Actor Machel Montano and New York State Senator Jesse Hamilton speak onstage during Bazodee premiere and concert featuring Machel Montano and friends at PlayStation Theater on July 27, 2016 in New York City.
Photo: Eugene Gologursky (Getty Images)

New York State Senator Jesse Hamilton wants to make calling the police on black folks living their best life a hate crime after a self-described Trump fan called the police on him.

Hamilton, who represents the neighborhoods of Brownsville, Crown Heights and Flatbush in Brooklyn, N.Y., told Patch that the new law would “criminalize 911 calls against people of color without evidence of malice.”

“That’s gonna be a hate crime,” Hamilton said. “This pattern of calling the police on black people going about their business and participating in the life of our country has to stop.”

According to Patch, Hamilton would like to strengthen current laws that ban people from giving false reports and making racially motivated 911 calls a hate crime, especially in cases where police are dispatched.

Hamilton wants to make a distinction between actual calls where someone appears to be a threat and a person whose color is deemed threatening.

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According to Raw Story, “Under the new law, the Oakland woman who called 911 to report a barbecue, the Philadelphia Starbucks manager who had two customers arrested and the Yale student who reported a fellow student for napping could be charged and prosecuted, had they called 911 in New York State,” Hamilton said.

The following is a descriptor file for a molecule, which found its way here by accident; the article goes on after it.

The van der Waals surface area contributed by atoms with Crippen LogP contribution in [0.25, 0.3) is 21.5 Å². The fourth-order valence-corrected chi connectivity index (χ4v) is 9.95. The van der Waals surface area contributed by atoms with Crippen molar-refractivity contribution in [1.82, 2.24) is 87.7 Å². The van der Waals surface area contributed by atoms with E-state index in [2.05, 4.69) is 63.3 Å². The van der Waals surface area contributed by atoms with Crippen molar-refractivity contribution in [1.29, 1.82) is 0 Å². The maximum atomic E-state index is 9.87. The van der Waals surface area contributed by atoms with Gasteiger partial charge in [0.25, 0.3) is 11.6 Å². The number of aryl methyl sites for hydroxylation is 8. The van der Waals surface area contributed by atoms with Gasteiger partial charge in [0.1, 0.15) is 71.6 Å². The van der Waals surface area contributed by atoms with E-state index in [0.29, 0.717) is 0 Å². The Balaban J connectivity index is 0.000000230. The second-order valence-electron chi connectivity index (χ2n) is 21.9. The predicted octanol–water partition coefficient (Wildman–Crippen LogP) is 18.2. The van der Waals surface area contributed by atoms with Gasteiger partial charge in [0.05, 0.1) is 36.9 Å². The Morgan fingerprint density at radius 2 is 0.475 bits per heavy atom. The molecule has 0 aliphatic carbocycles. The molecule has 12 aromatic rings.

“Waiting for your friends at a Starbucks is not a 911 call,” Hamilton said. “It’s a call of intimidation.”

The state legislator knows this first hand as police were called on him just last week as he was handing out campaign literature. According to Raw Story, Hamilton’s literature was critical of the president and, a woman who was captured on video was upset that Hamilton’s message vowed to “fight back [against] Trump.” So, she called the police.

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Hamilton’s law, if passed, would require the police to investigate who made the 911 call and would determine whether the call was justified but at least one Brooklyn resident wasn’t feeling the idea of the police policing the police.

“We’re putting responsibility in the hands of an institution that’s really predatory,” Milan Powell told Patch. “I wouldn’t feel comfortable with that.”